Prudent move to set up system to find voter fraud

— The Brunswick News, April 7, 2020 — In the old Western movies, the good guys always caught the bad guys. They often managed the quick capture and arrest of thieving miscreants by heading them off at the pass. It’s the same strategy Georgia Secretary of State Brad Raffensperger is adopting to catch anyone committing […]
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— The Brunswick News, April 7, 2020 —

In the old Western movies, the good guys always caught the bad guys. They often managed the quick capture and arrest of thieving miscreants by heading them off at the pass.

It’s the same strategy Georgia Secretary of State Brad Raffensperger is adopting to catch anyone committing voter fraud during the upcoming political and general primaries.

He’s created a group made up of law enforcement personnel to brainstorm on ways to identify bogus votes cast May 19 and a procedure for investigating suspected cases of impropriety.

Prudent move indeed. Due to threat of COVID-19, it is a sure bet that more Georgians will opt to vote by absentee ballot this year to minimize exposure to others. That essentially moves the election away from the careful scrutiny and watchful eyes of trained poll workers to the privacy of one’s home.

Secretary of State Raffensperger is thinking in advance to do what he can to deny cheaters any opportunity to tamper with elections or attempt to alter an outcome. Absentee ballots have given more than one election supervisor a few gray hairs over the years.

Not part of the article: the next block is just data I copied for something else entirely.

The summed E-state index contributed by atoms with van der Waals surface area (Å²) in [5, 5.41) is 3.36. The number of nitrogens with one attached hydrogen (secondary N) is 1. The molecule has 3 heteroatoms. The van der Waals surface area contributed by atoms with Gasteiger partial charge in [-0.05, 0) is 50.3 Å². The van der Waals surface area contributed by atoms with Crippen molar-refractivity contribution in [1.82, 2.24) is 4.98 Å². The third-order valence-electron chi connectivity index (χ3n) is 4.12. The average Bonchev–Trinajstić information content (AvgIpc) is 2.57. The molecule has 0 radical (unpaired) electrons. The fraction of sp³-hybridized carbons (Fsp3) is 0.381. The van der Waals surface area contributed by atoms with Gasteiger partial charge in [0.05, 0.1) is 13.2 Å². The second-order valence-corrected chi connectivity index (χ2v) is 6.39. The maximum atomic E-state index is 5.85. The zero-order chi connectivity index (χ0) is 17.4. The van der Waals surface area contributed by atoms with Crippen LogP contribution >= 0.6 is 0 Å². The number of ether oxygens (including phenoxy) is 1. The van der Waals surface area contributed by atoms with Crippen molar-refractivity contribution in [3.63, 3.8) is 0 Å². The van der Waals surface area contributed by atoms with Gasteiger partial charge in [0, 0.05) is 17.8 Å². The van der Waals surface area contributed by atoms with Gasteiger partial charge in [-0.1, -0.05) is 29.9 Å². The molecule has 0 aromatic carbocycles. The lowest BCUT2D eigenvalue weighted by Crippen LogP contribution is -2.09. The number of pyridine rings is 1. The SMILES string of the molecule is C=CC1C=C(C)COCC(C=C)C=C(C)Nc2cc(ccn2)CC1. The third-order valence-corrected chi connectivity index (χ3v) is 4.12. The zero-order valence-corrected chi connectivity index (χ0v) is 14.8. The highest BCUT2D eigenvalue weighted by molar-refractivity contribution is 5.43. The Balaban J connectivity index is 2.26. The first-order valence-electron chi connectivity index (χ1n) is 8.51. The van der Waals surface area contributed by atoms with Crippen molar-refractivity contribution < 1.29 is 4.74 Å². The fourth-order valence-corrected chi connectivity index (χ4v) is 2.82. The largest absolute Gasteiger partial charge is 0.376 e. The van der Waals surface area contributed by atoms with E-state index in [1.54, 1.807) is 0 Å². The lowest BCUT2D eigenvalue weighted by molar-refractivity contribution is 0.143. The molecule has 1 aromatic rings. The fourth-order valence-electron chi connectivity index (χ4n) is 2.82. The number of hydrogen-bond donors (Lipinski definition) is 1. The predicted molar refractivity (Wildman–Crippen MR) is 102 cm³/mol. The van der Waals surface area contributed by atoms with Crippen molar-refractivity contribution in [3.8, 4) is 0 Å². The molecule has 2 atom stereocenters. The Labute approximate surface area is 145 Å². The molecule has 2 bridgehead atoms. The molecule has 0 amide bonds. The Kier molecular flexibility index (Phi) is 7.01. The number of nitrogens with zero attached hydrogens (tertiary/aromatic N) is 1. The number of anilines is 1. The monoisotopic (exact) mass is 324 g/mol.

That happens when signatures on applications and returned ballots fail to match or when someone applies for an absentee using an address that belongs to someone else.

With seven million registered voters in the state, count on some degree of confusion and incidental problems. It’s to be expected. Minor erros will hopefully be corrected and the ballot counted.

Georgia’s elections chief is doing what he can to safeguard the integrity of the state’s elections. It’s his duty to do whatever is necessary to ensure a clean, unmarred election. There are so many offices on ballots around the state this year, including all seats in the General Assembly and U.S. Congress.

Secretary of State Raffensperger is taking steps to make sure the man or woman declared the victor in each race is the choice of voters.